Thursday, January 14, 2010

Nurses "Apple's Acre"

Published 8/17/2009,
written for WERU Online.

Nurses released their sophomore album, “Apple’s Acre” on August 4th, the beginning of a month regrettably well on its way out. In regards to music and weather, the wet season came in like a waterlogged lion, in order to inevitably spring out like a sunshiny lamb. Intentional or not, a looming autumnal mantra thrives from the start within Nurses new album, the follow up to 2007’s “Hangin’ Nothin’ But Our Hands”, as the album opens with the track “Technicolor”, which resounds with a moodiness that is free. This mood emotes the emptiness of cooler weather, summer going and crisper breezes coming. You can find autumn even in the literal, the thought of apples. Though I was a Nurses virgin till what has seemed like a very protracted week, they seem relatively small scale. The Portland scene has certainly taken notice, as “Man at Arms” has been featured on KEXP Song of the Day podcast.
The lyrical power, listen after listen, extends beyond bands of a similar sound including MGMT and Animal Collective. Where other groups tend to express often visual, literal statements as lyrics, Nurses’ words possess interpretability. Hand in hand, in this collection of song, lies perhaps the most remarkable of Nurses stylistic approach to folk, an emotional honesty. “Apple’s Acre” could, beyond doubt, be listened to in the most solemn or joyful of moods. The sadness lies in the honesty and emptiness. “I’m callin’ all my friends today/ask them what they think/I hope they all still care about me,” from “Mile after Mile”, is blatant, hitting heart strings with its falsetto soprano. It all lacks the formulaic doom and gloom of other bands and raises mood with the psychedelic sound.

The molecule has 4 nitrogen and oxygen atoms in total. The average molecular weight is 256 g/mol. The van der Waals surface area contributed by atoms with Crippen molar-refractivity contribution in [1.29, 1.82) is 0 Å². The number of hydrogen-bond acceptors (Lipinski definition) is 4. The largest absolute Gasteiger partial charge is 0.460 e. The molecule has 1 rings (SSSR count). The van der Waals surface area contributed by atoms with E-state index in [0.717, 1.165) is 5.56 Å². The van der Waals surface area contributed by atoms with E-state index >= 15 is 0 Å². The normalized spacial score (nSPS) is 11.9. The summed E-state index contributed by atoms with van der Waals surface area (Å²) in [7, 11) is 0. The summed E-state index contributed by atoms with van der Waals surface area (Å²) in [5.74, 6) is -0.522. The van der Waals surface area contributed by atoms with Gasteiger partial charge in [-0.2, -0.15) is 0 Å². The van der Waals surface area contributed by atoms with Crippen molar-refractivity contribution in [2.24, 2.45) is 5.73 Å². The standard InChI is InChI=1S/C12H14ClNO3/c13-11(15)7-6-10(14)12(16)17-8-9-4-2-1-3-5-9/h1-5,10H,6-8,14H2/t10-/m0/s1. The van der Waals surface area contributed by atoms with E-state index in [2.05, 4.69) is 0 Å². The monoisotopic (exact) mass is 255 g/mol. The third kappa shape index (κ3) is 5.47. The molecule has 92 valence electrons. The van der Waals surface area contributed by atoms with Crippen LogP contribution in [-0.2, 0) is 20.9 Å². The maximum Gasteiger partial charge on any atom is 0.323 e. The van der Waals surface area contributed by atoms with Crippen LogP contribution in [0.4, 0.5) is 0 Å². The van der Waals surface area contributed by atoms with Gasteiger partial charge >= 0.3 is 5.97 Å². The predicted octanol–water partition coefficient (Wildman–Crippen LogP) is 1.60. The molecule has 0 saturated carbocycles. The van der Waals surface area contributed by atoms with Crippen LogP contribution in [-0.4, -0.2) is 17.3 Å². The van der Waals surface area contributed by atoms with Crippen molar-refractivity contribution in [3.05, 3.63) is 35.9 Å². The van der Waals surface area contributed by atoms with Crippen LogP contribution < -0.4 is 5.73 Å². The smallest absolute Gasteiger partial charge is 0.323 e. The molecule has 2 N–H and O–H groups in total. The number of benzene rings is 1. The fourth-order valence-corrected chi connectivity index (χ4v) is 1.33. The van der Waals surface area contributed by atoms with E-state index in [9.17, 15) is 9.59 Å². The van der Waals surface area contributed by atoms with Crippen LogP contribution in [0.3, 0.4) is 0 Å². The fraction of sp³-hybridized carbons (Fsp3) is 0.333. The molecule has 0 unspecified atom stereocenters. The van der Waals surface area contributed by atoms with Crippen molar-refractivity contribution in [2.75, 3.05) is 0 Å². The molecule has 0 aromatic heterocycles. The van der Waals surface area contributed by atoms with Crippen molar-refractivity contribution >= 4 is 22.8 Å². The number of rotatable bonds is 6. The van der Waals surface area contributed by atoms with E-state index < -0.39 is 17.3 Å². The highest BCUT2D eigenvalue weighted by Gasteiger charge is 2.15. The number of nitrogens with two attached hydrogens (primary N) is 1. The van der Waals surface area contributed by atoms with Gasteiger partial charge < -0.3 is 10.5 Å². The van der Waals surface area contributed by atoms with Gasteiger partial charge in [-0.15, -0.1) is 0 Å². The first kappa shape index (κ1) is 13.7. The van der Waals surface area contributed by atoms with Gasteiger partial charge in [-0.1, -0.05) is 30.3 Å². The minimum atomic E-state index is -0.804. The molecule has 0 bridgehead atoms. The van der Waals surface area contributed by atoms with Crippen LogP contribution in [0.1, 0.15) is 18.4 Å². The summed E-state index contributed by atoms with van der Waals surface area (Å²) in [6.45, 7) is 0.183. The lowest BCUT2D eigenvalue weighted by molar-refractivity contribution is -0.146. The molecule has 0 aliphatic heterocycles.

Nurses find a comfortable placement in psychedelic and freak folk genre, comparable to the aforementioned danceable sounds of Animal Collective. As beat often binds any track, the changing drumming approach, including a slowing or a picking up, adds an alluring element. The transitions are smooth and intrigue a listener as far as to ask, “Why did that happen? How will it end up?” However, they are not solely dependent on drum machines or drum kit.
The numerous voices that blend into one Nurses are hard to pinpoint. There exists an inevitable throatiness, one that avoids an overtly irritating sound, is slightly similar to that of Cold War Kids’ Nathan Willett, with a more pop, less rock influence. The use of band members Aaron Chapman and John Bowers is rarely dissonant, assimilating and feeding off one another’s vocal tonalities, sometimes with increased grittiness, sometimes with a dripping, loose quality, both of which featured in the cut, “Bright Ideas.” The actual sound of the recording, from Dead Oceans, is not like the empty acoustics of a theater, a room, a cabin, but nearly underwater wasteland.
In all, the music is a striking and true feeling of your feet firmly rooted, but your arms puffed up with helium, moving with little conscious control: grounded but unconscious, like a balloon man in a used car lot. It warrants both the Woodstock era, arm flailing dance and the careful, conscious head nod. One complaint, we were given only 35 minutes of this round of Nurses. Unlike most psychedelic folk music that dabbles in the fluorescent rainbow spectrum of colors and sounds, Nurses stays rooted in the colors of fall, the red, the yellow, the orange.

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